As a new dog owner, you might have many questions about spaying, neutering, and scheduling procedures for your dog. You might be concerned about the risks that come with neutering and spaying your new fluffy pet. While your concerns are understandable, there are many benefits to spay or neuter your dog. And these benefits far outweigh the risks of not doing so.
Before we tell you about the best time to spay or neuter your dog, first, let’s look at why you should do it in the first place!
Why You Should Spay or Neuter Your Dog
There are multiple benefits of scheduling these procedures. In female dogs, getting them spayed greatly decreases the risk of mammary cancer, which is fatal more than half the time! Female dogs also need to get spayed to stop them from going into heat. This usually causes your dog to have behavioral problems like crying, wailing, blood discharge, and unpredictable behavior. It also reduces the probability of your female dog getting a uterine infection that can cost thousands of dollars!
For male dogs, the benefits of the procedure are also similar. Getting your male dog neutered basically eliminates the dog’s chance of getting testicular cancer. Neutering them also stops behavior like fighting with other male dogs, marking their territory inside your home, and roaming outside looking for mates. Dogs that don’t get neutered tend to act more aggressively and inappropriately. Their actions may include mounting or humping their humans or other dogs.
Basically, neutering and spaying your pet dog allows it to live a healthier, happier, and longer life. These procedures also help in limiting or completely stopping pet overpopulation. Spaying and neutering procedures are almost always more cost-effective than not doing these procedures, as getting other infections, cancers, and diseases treated are a lot more expensive than these surgeries.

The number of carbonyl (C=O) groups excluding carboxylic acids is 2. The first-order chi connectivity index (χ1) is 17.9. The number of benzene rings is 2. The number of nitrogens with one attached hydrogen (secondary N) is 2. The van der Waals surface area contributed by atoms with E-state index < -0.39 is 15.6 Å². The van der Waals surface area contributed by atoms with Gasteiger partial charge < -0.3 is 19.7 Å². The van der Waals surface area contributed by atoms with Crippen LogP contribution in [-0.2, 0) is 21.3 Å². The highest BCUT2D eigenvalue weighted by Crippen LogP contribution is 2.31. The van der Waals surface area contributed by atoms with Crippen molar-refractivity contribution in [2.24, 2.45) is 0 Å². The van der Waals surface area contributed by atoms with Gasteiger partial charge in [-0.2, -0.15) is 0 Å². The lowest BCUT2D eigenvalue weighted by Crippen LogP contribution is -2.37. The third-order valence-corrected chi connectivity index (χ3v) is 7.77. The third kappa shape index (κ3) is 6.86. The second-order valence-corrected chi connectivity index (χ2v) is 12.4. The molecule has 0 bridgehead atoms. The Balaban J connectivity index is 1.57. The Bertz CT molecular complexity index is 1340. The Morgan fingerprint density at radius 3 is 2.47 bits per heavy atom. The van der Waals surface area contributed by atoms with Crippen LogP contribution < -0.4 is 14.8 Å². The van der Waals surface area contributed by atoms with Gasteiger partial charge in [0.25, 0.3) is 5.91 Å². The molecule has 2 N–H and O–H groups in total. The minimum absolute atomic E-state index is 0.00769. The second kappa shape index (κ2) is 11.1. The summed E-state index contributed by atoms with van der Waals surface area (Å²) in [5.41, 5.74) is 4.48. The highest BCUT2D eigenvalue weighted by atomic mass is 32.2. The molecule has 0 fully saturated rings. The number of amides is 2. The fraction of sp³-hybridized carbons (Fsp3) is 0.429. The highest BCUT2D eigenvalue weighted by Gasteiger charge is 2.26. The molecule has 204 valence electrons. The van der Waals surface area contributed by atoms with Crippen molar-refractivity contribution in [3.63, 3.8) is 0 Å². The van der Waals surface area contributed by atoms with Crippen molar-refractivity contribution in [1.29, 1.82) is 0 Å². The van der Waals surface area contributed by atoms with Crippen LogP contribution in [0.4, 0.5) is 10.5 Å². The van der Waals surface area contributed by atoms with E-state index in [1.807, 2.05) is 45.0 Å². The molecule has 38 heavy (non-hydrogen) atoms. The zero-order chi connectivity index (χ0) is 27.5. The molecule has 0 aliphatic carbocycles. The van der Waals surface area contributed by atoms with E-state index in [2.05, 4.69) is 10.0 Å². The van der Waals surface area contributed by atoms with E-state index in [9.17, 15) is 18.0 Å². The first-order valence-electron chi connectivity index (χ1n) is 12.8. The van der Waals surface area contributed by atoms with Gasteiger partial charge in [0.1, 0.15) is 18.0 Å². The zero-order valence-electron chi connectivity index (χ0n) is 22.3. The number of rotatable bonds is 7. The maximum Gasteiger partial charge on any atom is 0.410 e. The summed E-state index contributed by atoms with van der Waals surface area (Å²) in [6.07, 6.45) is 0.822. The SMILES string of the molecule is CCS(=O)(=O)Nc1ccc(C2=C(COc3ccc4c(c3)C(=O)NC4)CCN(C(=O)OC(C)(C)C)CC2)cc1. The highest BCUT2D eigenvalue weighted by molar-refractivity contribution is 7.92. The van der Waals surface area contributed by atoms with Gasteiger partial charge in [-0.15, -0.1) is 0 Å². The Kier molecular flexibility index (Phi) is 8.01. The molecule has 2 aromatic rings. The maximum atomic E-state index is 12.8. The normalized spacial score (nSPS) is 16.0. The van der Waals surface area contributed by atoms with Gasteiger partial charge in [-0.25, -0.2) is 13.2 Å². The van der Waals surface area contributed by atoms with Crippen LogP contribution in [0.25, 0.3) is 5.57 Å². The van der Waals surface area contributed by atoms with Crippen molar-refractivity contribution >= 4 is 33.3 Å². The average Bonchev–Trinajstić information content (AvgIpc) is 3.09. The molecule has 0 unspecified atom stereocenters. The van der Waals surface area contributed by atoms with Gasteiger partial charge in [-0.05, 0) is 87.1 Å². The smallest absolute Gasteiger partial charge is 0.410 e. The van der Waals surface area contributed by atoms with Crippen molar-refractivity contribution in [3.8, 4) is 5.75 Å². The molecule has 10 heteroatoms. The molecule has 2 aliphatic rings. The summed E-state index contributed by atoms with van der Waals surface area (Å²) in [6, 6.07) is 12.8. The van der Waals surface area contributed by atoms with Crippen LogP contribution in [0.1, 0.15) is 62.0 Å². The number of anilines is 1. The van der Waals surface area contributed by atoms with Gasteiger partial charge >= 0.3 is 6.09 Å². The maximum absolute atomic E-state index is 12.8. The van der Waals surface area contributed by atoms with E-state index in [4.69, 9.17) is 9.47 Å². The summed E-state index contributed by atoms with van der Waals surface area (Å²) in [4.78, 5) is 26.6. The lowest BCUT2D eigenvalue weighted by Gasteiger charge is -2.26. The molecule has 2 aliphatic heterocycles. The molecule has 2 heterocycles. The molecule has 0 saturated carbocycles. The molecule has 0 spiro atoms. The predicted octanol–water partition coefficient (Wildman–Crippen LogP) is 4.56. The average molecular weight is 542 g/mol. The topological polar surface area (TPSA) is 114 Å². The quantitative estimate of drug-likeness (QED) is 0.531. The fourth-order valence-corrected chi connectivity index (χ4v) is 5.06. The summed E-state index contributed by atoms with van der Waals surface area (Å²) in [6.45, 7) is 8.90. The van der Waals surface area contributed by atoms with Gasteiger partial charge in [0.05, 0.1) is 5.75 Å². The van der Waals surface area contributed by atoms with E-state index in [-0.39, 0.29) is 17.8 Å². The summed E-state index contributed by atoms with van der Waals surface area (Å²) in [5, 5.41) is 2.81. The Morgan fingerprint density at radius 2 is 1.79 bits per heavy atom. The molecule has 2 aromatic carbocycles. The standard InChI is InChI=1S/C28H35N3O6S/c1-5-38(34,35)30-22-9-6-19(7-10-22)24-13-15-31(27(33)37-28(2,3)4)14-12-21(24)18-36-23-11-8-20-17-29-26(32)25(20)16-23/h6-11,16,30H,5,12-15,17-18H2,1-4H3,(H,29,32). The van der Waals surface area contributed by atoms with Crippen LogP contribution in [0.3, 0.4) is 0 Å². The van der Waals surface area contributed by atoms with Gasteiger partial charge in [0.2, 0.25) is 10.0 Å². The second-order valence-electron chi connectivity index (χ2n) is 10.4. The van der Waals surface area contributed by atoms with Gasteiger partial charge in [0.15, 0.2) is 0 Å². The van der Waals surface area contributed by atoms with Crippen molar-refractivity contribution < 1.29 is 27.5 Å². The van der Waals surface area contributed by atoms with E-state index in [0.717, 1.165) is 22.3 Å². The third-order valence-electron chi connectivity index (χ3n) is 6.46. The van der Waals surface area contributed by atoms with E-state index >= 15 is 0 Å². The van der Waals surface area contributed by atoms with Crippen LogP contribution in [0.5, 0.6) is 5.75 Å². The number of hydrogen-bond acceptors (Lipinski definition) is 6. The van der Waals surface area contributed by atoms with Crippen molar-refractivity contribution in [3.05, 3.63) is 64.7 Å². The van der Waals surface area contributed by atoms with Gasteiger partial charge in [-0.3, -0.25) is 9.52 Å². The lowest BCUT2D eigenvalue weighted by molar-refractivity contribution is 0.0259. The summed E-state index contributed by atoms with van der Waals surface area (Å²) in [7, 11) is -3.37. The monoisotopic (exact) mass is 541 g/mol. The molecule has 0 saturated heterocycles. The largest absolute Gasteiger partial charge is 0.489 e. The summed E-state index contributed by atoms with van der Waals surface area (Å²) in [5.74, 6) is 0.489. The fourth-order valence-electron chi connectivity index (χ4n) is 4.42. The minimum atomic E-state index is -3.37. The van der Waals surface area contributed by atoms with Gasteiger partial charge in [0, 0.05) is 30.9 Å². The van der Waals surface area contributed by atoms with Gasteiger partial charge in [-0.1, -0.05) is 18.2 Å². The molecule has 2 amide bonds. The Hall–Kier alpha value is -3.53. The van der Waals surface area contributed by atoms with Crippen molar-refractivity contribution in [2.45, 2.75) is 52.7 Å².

Best Time to Spay or Neuter Your Dog
All dogs are different. Different breeds and different sizes all have different times vets should neuter them. It is best to visit and consult your veterinary doctor to get the best information about your particular dog and breed.
Different sized dogs and different breeds mature at different rates of time. You must let your dog develop enough before you spay or neuter it. Sex hormones are essential in developing your dog for a healthy immune, muscular and cardiovascular system.
For male dogs: The first sign of maturing is leaving its mark by lifting its leg and urinating (sometimes inside the house). They might even start humping other pups or toys. This usually happens around the six-month mark for smaller dogs, and for larger breeds, it might happen after a year or nine months. For smaller dogs, as they don’t suffer from orthopedic issues as much as larger ones, it is fine to neuter them after five to eight months. As for larger dogs, you might have to wait until they are at least a year old.
For female dogs: The signs of maturity are similar to males, but they also come to heat. A dog in heat means blood discharge for up to two weeks, mixed with unusual behavior and moodiness. Female dogs in heat also tend to urinate and mark items or locations inside the home or on walks. This usually happens when the female reaches nine months of age. It is recommended to wait at least six months for small female dogs and up to a year for larger breeds.
Consult your vet before getting your pet neutered or spayed, as the procedure is not without risks. For dogs that are overweight or have other pre-existing health issues, the surgery might be a little more complicated.